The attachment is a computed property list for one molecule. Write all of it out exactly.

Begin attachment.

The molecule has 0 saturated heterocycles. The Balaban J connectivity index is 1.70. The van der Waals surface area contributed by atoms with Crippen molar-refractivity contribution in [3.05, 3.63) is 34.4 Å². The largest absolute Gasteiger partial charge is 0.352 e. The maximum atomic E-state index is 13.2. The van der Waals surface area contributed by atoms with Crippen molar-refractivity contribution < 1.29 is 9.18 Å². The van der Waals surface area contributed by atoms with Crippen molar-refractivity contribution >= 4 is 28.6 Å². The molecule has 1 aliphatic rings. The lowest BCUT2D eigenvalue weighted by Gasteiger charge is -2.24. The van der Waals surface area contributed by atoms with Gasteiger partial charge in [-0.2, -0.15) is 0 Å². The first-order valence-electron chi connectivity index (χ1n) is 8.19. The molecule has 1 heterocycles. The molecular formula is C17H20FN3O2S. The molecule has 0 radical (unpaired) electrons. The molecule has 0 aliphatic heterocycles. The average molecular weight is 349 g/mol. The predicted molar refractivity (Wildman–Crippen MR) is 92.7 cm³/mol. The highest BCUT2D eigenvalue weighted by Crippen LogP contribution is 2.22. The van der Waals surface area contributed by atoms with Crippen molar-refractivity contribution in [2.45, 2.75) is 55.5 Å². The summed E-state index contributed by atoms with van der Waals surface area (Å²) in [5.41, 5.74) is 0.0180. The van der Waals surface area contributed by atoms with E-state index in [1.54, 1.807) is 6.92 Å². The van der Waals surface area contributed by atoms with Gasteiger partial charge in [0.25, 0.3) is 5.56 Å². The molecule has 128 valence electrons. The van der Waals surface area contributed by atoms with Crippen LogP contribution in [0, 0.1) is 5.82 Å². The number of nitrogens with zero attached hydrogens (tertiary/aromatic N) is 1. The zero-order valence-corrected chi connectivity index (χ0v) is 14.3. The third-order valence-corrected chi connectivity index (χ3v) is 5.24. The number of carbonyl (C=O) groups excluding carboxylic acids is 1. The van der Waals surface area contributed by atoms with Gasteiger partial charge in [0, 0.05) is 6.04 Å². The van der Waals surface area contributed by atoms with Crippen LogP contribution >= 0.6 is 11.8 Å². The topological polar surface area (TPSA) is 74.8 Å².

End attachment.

The molecule has 0 saturated heterocycles. The Balaban J connectivity index is 1.70. The van der Waals surface area contributed by atoms with Crippen molar-refractivity contribution in [3.05, 3.63) is 34.4 Å². The largest absolute Gasteiger partial charge is 0.352 e. The maximum atomic E-state index is 13.2. The van der Waals surface area contributed by atoms with Crippen molar-refractivity contribution < 1.29 is 9.18 Å². The van der Waals surface area contributed by atoms with Crippen molar-refractivity contribution >= 4 is 28.6 Å². The molecule has 1 aliphatic rings. The lowest BCUT2D eigenvalue weighted by Gasteiger charge is -2.24. The van der Waals surface area contributed by atoms with Gasteiger partial charge in [-0.2, -0.15) is 0 Å². The first-order valence-electron chi connectivity index (χ1n) is 8.19. The molecule has 1 heterocycles. The molecular formula is C17H20FN3O2S. The molecule has 0 radical (unpaired) electrons. The molecule has 0 aliphatic heterocycles. The average molecular weight is 349 g/mol. The predicted molar refractivity (Wildman–Crippen MR) is 92.7 cm³/mol. The highest BCUT2D eigenvalue weighted by Crippen LogP contribution is 2.22. The van der Waals surface area contributed by atoms with Crippen molar-refractivity contribution in [2.45, 2.75) is 55.5 Å². The summed E-state index contributed by atoms with van der Waals surface area (Å²) in [5.41, 5.74) is 0.0180. The van der Waals surface area contributed by atoms with E-state index in [1.54, 1.807) is 6.92 Å². The van der Waals surface area contributed by atoms with Gasteiger partial charge in [0.25, 0.3) is 5.56 Å². The molecule has 128 valence electrons. The van der Waals surface area contributed by atoms with Crippen LogP contribution in [0, 0.1) is 5.82 Å². The number of nitrogens with zero attached hydrogens (tertiary/aromatic N) is 1. The zero-order valence-corrected chi connectivity index (χ0v) is 14.3. The third-order valence-corrected chi connectivity index (χ3v) is 5.24. The number of carbonyl (C=O) groups excluding carboxylic acids is 1. The van der Waals surface area contributed by atoms with Gasteiger partial charge in [0, 0.05) is 6.04 Å². The van der Waals surface area contributed by atoms with Crippen LogP contribution >= 0.6 is 11.8 Å². The topological polar surface area (TPSA) is 74.8 Å².